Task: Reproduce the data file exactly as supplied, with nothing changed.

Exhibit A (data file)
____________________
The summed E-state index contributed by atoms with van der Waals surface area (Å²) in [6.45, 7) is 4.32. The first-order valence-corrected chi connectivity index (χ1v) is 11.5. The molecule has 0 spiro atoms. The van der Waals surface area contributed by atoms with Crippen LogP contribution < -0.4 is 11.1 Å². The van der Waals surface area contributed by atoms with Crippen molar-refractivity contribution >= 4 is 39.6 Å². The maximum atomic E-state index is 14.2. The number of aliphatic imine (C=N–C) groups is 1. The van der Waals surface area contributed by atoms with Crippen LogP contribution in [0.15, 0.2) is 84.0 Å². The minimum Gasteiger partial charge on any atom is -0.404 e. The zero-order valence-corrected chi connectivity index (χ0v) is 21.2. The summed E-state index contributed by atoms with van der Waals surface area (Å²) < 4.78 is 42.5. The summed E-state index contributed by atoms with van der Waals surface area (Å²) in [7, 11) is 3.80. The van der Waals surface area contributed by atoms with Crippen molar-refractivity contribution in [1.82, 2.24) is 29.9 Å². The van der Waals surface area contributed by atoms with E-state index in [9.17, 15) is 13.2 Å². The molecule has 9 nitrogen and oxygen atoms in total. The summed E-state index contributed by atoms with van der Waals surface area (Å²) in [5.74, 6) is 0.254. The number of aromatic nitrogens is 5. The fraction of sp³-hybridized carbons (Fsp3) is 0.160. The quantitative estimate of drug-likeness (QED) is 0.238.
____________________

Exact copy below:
The summed E-state index contributed by atoms with van der Waals surface area (Å²) in [6.45, 7) is 4.32. The first-order valence-corrected chi connectivity index (χ1v) is 11.5. The molecule has 0 spiro atoms. The van der Waals surface area contributed by atoms with Crippen LogP contribution < -0.4 is 11.1 Å². The van der Waals surface area contributed by atoms with Crippen molar-refractivity contribution >= 4 is 39.6 Å². The maximum atomic E-state index is 14.2. The number of aliphatic imine (C=N–C) groups is 1. The van der Waals surface area contributed by atoms with Crippen LogP contribution in [0.15, 0.2) is 84.0 Å². The minimum Gasteiger partial charge on any atom is -0.404 e. The zero-order valence-corrected chi connectivity index (χ0v) is 21.2. The summed E-state index contributed by atoms with van der Waals surface area (Å²) < 4.78 is 42.5. The summed E-state index contributed by atoms with van der Waals surface area (Å²) in [7, 11) is 3.80. The van der Waals surface area contributed by atoms with Crippen molar-refractivity contribution in [1.82, 2.24) is 29.9 Å². The van der Waals surface area contributed by atoms with E-state index in [9.17, 15) is 13.2 Å². The molecule has 9 nitrogen and oxygen atoms in total. The summed E-state index contributed by atoms with van der Waals surface area (Å²) in [5.74, 6) is 0.254. The number of aromatic nitrogens is 5. The fraction of sp³-hybridized carbons (Fsp3) is 0.160. The quantitative estimate of drug-likeness (QED) is 0.238.